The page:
Creating Your Integration

Once you have minted your tokens and are comfortable with managing them, it's time to start integrating them into your project or game.

Although we have some very useful SDKs that can help you get on your feet, it's very important that all of your admin and user data is parsed and stored by a secure server.

This means, you will need solid knowledge of our Cloud API (GraphQL) to complete your secure integration.

Step 1: Getting Your Bearer Token

The first step is acquiring your bearer token. In the creating your account section, you would have logged into your account using the following query:

query Login($email: String!, $password: String!) {
  EnjinOauth(email: $email, password: $password) {
    id
    name
    accessTokens
  }
}

Step 2: Getting the Secret Key

First, you will need to caquire your secret key, which you can do by following this query:

query GetAppSecret($id: Int!) {
  EnjinApps(id: $id){
    secret
  }
}

Step 3: Getting the Access Token

SECURITY: MAKE SURE TO STORE THIS SERVERSIDE!

Once you have retrieved the app secret from the previous step, you will need the access token, which you can retrieve by following this query:

query RetrieveAppAccessToken($appId: Int!, $appSecret: String!) {
  AuthApp(id: $appId, secret: $appSecret) {
    accessToken
    expiresIn
  }
}

Note: Access tokens expire after 24 hours!

Step 4: Creating a User

In this step, with the access token that you retrieved in the previous step, you will need to pass that as the authorization header when performing the create user mutation.

Your authorization system needs to check to see if a user's account has been created yet.

  • If it hasn't, it should create a new account for them.
  • If it has, then the system should try to log them in.
mutation CreateUser($name: String!) {
  CreateEnjinUser(name: $name) {
    id
    accessTokens
    identities {
      linkingCode
      linkingCodeQr
      wallet {
        ethAddress
      }
    }
  }
}

Once you have created an Enjin account, it's advisable to enter the reference into your database, so you don't repeat this process unnecessarily in the future.

Step 5: Loggin Your User In

In this final step of integration, once you are have confirmed that your user has an existing account, you can log your user in by following this query:

query RetrievePlayerAccessToken($name: String!) {
  AuthPlayer(id: $name) {
    accessToken
    expiresIn
  }
}

If the API returns a linking code, that means the user's Enjin Wallet is not linked. If no linking code is returned, this means the wallet is linked and you can send the user into the game.

Enjin Identities

Most queries and mutations require an indentity ID. You can use this query to grab the Identity ID's:

query GetIdentities($page: Int) {
  EnjinIdentities(pagination: {page: $page, limit: 50}) {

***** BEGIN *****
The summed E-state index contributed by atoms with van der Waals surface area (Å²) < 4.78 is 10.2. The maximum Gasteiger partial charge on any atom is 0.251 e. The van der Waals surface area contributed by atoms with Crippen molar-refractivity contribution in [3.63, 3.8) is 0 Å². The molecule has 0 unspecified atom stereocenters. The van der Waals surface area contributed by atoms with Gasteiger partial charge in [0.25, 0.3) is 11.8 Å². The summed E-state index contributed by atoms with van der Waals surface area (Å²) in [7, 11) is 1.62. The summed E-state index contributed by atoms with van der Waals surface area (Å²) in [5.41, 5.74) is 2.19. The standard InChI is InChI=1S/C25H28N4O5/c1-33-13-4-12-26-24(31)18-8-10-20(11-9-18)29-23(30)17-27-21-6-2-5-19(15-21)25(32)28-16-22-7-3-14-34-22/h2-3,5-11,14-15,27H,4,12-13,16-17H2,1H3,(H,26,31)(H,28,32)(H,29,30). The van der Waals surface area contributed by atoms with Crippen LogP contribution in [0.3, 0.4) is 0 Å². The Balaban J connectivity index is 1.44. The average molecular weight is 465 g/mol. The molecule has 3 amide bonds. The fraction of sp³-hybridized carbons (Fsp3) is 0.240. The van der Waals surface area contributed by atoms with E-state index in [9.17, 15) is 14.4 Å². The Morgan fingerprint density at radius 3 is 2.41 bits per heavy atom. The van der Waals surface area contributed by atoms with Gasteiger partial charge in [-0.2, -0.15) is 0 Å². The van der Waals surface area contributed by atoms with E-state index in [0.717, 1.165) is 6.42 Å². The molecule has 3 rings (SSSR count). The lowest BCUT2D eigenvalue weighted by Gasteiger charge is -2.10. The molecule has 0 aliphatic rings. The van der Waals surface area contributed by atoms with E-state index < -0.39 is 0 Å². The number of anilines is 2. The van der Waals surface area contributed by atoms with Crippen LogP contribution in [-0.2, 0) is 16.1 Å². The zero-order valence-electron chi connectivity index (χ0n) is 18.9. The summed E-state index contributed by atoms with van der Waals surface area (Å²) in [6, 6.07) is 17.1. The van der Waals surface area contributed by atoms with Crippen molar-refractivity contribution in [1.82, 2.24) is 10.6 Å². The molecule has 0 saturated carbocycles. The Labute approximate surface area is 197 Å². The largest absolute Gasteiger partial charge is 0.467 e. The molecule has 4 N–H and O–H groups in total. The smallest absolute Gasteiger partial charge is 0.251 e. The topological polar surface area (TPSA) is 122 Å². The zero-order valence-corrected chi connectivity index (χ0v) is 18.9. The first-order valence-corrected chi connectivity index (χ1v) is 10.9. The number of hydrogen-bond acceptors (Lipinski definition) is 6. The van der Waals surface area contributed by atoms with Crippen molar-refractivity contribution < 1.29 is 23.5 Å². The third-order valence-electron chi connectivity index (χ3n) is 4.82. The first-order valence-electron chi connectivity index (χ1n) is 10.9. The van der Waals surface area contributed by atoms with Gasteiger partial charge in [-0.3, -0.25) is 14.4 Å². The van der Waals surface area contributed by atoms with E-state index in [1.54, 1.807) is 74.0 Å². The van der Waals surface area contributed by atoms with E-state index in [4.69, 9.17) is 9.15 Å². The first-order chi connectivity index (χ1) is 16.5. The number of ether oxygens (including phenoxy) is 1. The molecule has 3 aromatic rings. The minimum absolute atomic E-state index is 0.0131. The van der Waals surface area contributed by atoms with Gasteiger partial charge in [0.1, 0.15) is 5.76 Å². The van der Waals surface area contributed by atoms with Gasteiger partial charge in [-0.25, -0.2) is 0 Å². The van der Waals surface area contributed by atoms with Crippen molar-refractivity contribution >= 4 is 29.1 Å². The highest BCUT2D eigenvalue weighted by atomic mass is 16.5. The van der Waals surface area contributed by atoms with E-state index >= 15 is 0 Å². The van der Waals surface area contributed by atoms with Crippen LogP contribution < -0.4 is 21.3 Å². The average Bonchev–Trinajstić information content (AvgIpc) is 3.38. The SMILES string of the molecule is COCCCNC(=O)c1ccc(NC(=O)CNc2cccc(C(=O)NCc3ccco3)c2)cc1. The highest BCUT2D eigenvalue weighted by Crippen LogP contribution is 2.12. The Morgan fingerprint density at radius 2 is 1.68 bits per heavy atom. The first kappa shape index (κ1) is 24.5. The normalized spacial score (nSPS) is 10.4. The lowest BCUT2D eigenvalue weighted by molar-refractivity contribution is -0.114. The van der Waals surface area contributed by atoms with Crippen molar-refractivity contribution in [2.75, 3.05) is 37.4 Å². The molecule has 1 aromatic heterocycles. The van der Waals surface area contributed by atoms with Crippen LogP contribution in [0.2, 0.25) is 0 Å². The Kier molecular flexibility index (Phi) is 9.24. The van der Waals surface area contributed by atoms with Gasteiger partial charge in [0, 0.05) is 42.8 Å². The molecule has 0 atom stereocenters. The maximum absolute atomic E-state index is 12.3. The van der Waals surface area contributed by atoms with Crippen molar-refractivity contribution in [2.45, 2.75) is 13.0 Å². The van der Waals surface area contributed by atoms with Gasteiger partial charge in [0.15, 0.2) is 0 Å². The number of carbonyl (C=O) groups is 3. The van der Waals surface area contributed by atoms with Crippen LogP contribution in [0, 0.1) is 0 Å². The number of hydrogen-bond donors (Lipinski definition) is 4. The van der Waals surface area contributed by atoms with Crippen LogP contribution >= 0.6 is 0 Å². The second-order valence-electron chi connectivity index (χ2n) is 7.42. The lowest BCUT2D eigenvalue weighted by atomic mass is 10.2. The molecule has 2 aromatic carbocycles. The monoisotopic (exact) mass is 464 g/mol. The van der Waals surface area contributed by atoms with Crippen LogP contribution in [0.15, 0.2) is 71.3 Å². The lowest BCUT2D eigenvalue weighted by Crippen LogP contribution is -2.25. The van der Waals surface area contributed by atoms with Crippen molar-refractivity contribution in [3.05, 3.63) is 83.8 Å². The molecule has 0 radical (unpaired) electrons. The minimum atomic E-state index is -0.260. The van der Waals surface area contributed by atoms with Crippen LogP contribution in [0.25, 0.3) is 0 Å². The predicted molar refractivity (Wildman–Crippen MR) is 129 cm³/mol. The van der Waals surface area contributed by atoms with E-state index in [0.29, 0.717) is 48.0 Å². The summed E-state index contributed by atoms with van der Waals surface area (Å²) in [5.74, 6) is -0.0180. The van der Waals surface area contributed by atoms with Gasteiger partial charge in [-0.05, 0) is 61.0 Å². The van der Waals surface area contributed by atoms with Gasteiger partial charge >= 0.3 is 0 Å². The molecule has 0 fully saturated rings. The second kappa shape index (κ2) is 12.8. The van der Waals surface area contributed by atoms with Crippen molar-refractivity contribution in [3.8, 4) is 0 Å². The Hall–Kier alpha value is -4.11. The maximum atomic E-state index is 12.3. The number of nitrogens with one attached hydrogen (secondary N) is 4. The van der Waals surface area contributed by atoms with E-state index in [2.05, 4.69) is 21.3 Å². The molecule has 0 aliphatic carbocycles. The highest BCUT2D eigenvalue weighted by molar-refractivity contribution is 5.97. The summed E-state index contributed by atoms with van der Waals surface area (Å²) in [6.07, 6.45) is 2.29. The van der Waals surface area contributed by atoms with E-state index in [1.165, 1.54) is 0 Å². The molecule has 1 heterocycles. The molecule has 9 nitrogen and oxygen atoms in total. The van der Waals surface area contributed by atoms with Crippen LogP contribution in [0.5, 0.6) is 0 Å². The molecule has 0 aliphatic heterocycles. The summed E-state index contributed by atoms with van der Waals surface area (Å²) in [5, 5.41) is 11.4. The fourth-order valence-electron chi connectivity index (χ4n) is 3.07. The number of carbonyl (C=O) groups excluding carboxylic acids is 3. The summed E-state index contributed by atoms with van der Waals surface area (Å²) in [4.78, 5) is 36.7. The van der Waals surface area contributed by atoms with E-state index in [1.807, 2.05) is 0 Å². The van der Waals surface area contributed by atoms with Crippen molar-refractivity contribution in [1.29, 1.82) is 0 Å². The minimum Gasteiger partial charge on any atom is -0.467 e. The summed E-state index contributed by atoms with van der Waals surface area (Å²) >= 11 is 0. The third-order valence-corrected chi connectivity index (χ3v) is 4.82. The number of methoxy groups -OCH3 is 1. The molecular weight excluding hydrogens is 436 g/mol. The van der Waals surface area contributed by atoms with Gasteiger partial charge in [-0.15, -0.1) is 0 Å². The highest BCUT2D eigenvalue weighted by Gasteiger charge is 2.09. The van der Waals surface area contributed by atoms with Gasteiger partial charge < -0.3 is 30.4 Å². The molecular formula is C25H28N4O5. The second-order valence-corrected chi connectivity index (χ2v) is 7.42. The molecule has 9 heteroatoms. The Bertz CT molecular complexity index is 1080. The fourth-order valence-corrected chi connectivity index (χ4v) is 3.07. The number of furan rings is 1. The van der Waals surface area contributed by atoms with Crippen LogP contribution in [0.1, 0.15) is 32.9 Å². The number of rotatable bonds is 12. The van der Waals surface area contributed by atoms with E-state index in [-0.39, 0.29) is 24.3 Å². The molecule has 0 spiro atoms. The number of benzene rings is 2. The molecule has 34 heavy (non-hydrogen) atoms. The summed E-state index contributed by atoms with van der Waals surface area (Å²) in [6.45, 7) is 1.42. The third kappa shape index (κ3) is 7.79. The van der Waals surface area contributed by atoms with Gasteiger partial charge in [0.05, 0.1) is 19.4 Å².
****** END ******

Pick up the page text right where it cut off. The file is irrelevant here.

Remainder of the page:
id
    linkingCode
    linkingCodeQr
    wallet {
      ethAddress
    }
  }
}

Using this query, should return various pieces of information that will help you with further integration, such as:

  • The App Id.
  • The Linking Code.
  • The Linking Code QR (This is rather useful, you can copy the URL of the linking code QR in a new tab, and scan with the Enjin Wallet to link your Identity ID).
  • The wallet address associated with the identity ID.

Check Linking Code

You can also check your user's linking code whenever you want, by following this query:

query GetIdentityLinkingCode($id: Int!) {
  EnjinIdentities(id: $id) {
    linkingCode
    linkingCodeQr
    wallet {
      ethAddress
    }
  }
}

Unlinking a Wallet

At times, your user may want to change wallets, which they can do this via the Enjin Wallet by going to the "Linked Apps" section, tapping on the project, tap on the 3-dot menu and select "Delete".
Additionally, you can also initiate this on your end.

The following query will unlink their wallet and allow them to re-link it, or link a new one:

mutation UnlinkWalletAddress($id: Int!) {
  DeleteEnjinIdentity(id: $id, unlink: true) {
    linkingCode
    linkingCodeQr
  }
}

Viewing Tokens in a Wallet

Once a player is logged in and linked, the first thing you will want to do is see their inventory so you can provide them with game items to match their tokens.

It's advisable to update the user's balance on your database. That way, your project or game can run efficiently on the data you are holding.

query getBalance($address: String!) {
  EnjinBalances(ethAddress: $address, value_gt: 0) {
    token {
      id
      index
      name
    }
    value
  }
}

It's important to include the value_gt: 0 argument because it prevents the display of melted items. They technically still exist within that blockchain address, even though the user has chosen to destroy/melt them.

View Specific Tokens in a Wallet

When you want to perform a specific action with a token, you can use this to validate whether the token is still there.

query GetWalletTokenBalance($address: String!, $tokenId: String) {
  EnjinBalances(ethAddress: $address, tokenId: $tokenId, value_gt: 0) {
    token {
      id
      index
      name
    }
    value
  }
}

This query displays the token index and balance of the token in question.

You can also choose to request the data for tokenId and id by adding the fields to the query.

View ENJ Balance

You can view the amount of Enjin Coin (ENJ) of a user in the wallet. This can be useful, if you need to know if they have enough Enjin Coin to approve certain transactions and requests.
You can use the following query to retrieve the ENJ balance:

query GetWalletBalance($id: Int!) {
  EnjinUsers(id: $id) {
    identities {
      wallet {
        ethAddress
        enjBalance
      }
    }
  }
}